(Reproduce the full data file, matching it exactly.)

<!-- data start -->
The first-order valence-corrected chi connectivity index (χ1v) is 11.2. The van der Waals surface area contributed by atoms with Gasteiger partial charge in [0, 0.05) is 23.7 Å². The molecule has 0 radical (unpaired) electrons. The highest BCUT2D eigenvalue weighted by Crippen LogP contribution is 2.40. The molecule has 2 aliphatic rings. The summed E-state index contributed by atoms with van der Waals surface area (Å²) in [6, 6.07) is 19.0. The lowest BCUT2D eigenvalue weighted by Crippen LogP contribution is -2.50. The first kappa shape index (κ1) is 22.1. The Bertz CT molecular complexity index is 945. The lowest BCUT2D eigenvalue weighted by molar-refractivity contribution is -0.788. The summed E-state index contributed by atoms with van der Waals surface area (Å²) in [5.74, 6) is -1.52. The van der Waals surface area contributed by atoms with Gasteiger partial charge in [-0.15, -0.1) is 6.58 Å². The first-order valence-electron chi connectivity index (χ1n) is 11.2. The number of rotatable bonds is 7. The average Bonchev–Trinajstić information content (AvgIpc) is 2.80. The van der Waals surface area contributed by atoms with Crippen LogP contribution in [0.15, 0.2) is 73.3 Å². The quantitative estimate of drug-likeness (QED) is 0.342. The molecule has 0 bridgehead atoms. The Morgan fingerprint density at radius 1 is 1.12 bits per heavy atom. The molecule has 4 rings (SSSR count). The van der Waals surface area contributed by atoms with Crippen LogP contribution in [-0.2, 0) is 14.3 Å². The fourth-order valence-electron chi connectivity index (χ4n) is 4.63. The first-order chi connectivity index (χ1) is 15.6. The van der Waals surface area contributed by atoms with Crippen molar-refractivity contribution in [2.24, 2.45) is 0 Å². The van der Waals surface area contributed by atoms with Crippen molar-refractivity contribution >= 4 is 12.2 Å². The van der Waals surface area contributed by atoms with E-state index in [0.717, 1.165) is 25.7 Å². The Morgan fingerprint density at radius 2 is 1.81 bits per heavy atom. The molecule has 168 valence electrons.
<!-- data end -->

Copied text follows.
The first-order valence-corrected chi connectivity index (χ1v) is 11.2. The van der Waals surface area contributed by atoms with Gasteiger partial charge in [0, 0.05) is 23.7 Å². The molecule has 0 radical (unpaired) electrons. The highest BCUT2D eigenvalue weighted by Crippen LogP contribution is 2.40. The molecule has 2 aliphatic rings. The summed E-state index contributed by atoms with van der Waals surface area (Å²) in [6, 6.07) is 19.0. The lowest BCUT2D eigenvalue weighted by Crippen LogP contribution is -2.50. The first kappa shape index (κ1) is 22.1. The Bertz CT molecular complexity index is 945. The lowest BCUT2D eigenvalue weighted by molar-refractivity contribution is -0.788. The summed E-state index contributed by atoms with van der Waals surface area (Å²) in [5.74, 6) is -1.52. The van der Waals surface area contributed by atoms with Gasteiger partial charge in [-0.15, -0.1) is 6.58 Å². The first-order valence-electron chi connectivity index (χ1n) is 11.2. The number of rotatable bonds is 7. The average Bonchev–Trinajstić information content (AvgIpc) is 2.80. The van der Waals surface area contributed by atoms with Crippen LogP contribution in [0.15, 0.2) is 73.3 Å². The quantitative estimate of drug-likeness (QED) is 0.342. The molecule has 0 bridgehead atoms. The Morgan fingerprint density at radius 1 is 1.12 bits per heavy atom. The molecule has 4 rings (SSSR count). The van der Waals surface area contributed by atoms with Crippen LogP contribution in [-0.2, 0) is 14.3 Å². The fourth-order valence-electron chi connectivity index (χ4n) is 4.63. The first-order chi connectivity index (χ1) is 15.6. The van der Waals surface area contributed by atoms with Crippen molar-refractivity contribution in [2.24, 2.45) is 0 Å². The van der Waals surface area contributed by atoms with Crippen molar-refractivity contribution >= 4 is 12.2 Å². The van der Waals surface area contributed by atoms with E-state index in [0.717, 1.165) is 25.7 Å². The Morgan fingerprint density at radius 2 is 1.81 bits per heavy atom. The molecule has 168 valence electrons.